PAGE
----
There are many tools to find or view sizes, but unfortunately, only a few actually provide a good “picture” of what consumes space in a significant way. For example, your
data_record present large sizes which consume from partition mmcblk0p1 (which is rootfs). This is why I recommended
filelight: This allows a “pie chart” of directory content, and you can click on this to drill down; if a directory is small, there is no need to drill down, and if the directory is large, then you can drill down and visually see where the space is going. You could list every file and directory, put them in a spreadsheet, and sort, but although this is accurate, it is also an impractical pain to do so. Filelight itself requires a lot of space, but I still recommend it as a temporary tool.
I’m not sure what those “
/home/data” files are, nor why you can truncate and mount them (most loopback filesystems will corrupt if you truncate without a filesystem-aware tool, except if the filesystem is contained in only part of the file). However, assuming you can mount them in a subdirectory of “
/mnt”, the files themselves still consume from rootfs despite creating a new filesystem from “
/mnt”. Mount or
umount of those files will have no effect on rootfs other than making the content visible in a different way at a second location. Those files are enormous.
Also, be careful that some tools which summarize consider a
kb as 1000 bytes, and a
KiB as 1024 bytes (or
1024x1024x1024). Be certain that whatever app you use to list file sizes is using the same notation as the one you list either 11 GB or 13 GB from.
This might be going off on a tangent, but also beware that the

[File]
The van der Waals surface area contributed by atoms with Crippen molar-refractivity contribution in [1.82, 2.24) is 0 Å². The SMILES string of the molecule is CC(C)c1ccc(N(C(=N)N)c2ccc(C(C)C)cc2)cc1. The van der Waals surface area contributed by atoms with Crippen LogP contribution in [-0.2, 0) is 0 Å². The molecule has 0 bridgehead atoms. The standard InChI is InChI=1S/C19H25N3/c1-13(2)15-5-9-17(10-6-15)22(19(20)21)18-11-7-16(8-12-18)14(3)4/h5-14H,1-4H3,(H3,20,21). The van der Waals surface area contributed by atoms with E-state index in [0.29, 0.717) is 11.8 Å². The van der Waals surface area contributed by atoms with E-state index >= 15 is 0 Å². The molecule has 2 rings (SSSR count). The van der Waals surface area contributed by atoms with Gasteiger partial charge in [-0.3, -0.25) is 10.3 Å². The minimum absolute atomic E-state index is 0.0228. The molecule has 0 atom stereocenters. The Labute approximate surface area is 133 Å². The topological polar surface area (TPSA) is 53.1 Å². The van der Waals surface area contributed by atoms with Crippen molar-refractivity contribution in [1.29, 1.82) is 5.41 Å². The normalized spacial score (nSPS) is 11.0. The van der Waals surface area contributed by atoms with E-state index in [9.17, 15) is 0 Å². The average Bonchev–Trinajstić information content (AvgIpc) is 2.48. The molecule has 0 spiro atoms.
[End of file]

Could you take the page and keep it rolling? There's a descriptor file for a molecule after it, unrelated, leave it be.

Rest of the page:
ext4 filesystem is a tree-based system with “nodes” that link together. Those nodes are what you see as “inodes” in the “
df -i -h -T” command. If you have an inode of a given size, then if the file requires one node to list it, expect that actual space consumed to be the sum total of inodes needed to contain that file content (there is metadata in each node, plus some actual file content). If a file requires 1000 inodes to contain it, then the actual file consumes the space of 1000 inodes despite the file content actually being some subset of that 1000 inode size (metadata consumes space too).
Think about when a filesystem is formatted: It probably has a block size of 512 bytes (I’m somewhat using “block size” and “inode size” interchangeably…on a tree based filesystem they are mostly the same thing), but it is possible to use a larger block size during format, e.g., 4096 bytes; with 512 bytes the smallest space a 1 byte file can consume is 512 bytes, and with 4096 bytes block size, the smallest amount of space a 1 byte file can consume is 4096 bytes. However, a file which is much larger than 4096 bytes will be more efficiently stored with a 4096 byte inode compared to a 512 byte inode since fewer inodes are required (each inode has the same amount of metadata required regardless of the inode size, leaving more room for actual data). If you have a lot of small files, perhaps 1 byte each, then 512 byte inode size is more efficient than 4096 byte inode size. I mention this because I’m wondering if you are comparing disk space consumption directly to file sizes…this won’t work out because of metadata in each block/inode.